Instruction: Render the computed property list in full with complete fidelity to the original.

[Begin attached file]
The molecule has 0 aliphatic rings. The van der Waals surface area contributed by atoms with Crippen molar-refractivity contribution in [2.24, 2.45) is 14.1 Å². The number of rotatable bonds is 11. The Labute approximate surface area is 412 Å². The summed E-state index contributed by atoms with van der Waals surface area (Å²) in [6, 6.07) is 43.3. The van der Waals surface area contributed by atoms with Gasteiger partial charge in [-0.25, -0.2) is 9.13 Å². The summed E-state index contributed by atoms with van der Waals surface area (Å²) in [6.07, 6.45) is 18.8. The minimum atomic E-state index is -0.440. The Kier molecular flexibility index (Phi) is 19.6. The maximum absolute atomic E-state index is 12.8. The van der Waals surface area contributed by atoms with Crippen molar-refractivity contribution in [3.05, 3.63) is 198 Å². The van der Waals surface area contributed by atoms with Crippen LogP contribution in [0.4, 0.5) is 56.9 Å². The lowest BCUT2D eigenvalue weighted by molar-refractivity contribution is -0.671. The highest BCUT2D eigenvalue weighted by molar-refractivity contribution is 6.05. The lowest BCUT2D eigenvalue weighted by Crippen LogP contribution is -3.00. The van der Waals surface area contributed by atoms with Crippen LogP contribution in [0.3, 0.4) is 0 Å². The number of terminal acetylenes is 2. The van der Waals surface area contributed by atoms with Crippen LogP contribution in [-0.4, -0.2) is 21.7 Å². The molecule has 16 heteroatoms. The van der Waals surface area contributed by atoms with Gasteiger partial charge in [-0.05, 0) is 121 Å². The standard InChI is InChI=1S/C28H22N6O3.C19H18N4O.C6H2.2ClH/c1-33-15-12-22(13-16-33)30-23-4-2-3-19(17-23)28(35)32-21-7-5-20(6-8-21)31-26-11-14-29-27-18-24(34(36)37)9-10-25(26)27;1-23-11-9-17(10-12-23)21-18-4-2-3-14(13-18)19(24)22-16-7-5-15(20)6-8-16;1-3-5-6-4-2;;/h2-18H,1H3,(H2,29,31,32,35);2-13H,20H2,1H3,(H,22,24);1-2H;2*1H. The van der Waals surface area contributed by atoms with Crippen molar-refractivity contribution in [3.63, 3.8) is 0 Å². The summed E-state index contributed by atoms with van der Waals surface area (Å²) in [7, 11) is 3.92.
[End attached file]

The molecule has 0 aliphatic rings. The van der Waals surface area contributed by atoms with Crippen molar-refractivity contribution in [2.24, 2.45) is 14.1 Å². The number of rotatable bonds is 11. The Labute approximate surface area is 412 Å². The summed E-state index contributed by atoms with van der Waals surface area (Å²) in [6, 6.07) is 43.3. The van der Waals surface area contributed by atoms with Gasteiger partial charge in [-0.25, -0.2) is 9.13 Å². The summed E-state index contributed by atoms with van der Waals surface area (Å²) in [6.07, 6.45) is 18.8. The minimum atomic E-state index is -0.440. The Kier molecular flexibility index (Phi) is 19.6. The maximum absolute atomic E-state index is 12.8. The van der Waals surface area contributed by atoms with Crippen molar-refractivity contribution in [3.05, 3.63) is 198 Å². The van der Waals surface area contributed by atoms with Crippen LogP contribution in [0.4, 0.5) is 56.9 Å². The lowest BCUT2D eigenvalue weighted by molar-refractivity contribution is -0.671. The highest BCUT2D eigenvalue weighted by molar-refractivity contribution is 6.05. The lowest BCUT2D eigenvalue weighted by Crippen LogP contribution is -3.00. The van der Waals surface area contributed by atoms with Crippen LogP contribution in [0.3, 0.4) is 0 Å². The number of terminal acetylenes is 2. The van der Waals surface area contributed by atoms with Crippen LogP contribution in [-0.4, -0.2) is 21.7 Å². The molecule has 16 heteroatoms. The van der Waals surface area contributed by atoms with Gasteiger partial charge in [-0.05, 0) is 121 Å². The standard InChI is InChI=1S/C28H22N6O3.C19H18N4O.C6H2.2ClH/c1-33-15-12-22(13-16-33)30-23-4-2-3-19(17-23)28(35)32-21-7-5-20(6-8-21)31-26-11-14-29-27-18-24(34(36)37)9-10-25(26)27;1-23-11-9-17(10-12-23)21-18-4-2-3-14(13-18)19(24)22-16-7-5-15(20)6-8-16;1-3-5-6-4-2;;/h2-18H,1H3,(H2,29,31,32,35);2-13H,20H2,1H3,(H,22,24);1-2H;2*1H. The van der Waals surface area contributed by atoms with Crippen molar-refractivity contribution in [3.63, 3.8) is 0 Å². The summed E-state index contributed by atoms with van der Waals surface area (Å²) in [7, 11) is 3.92.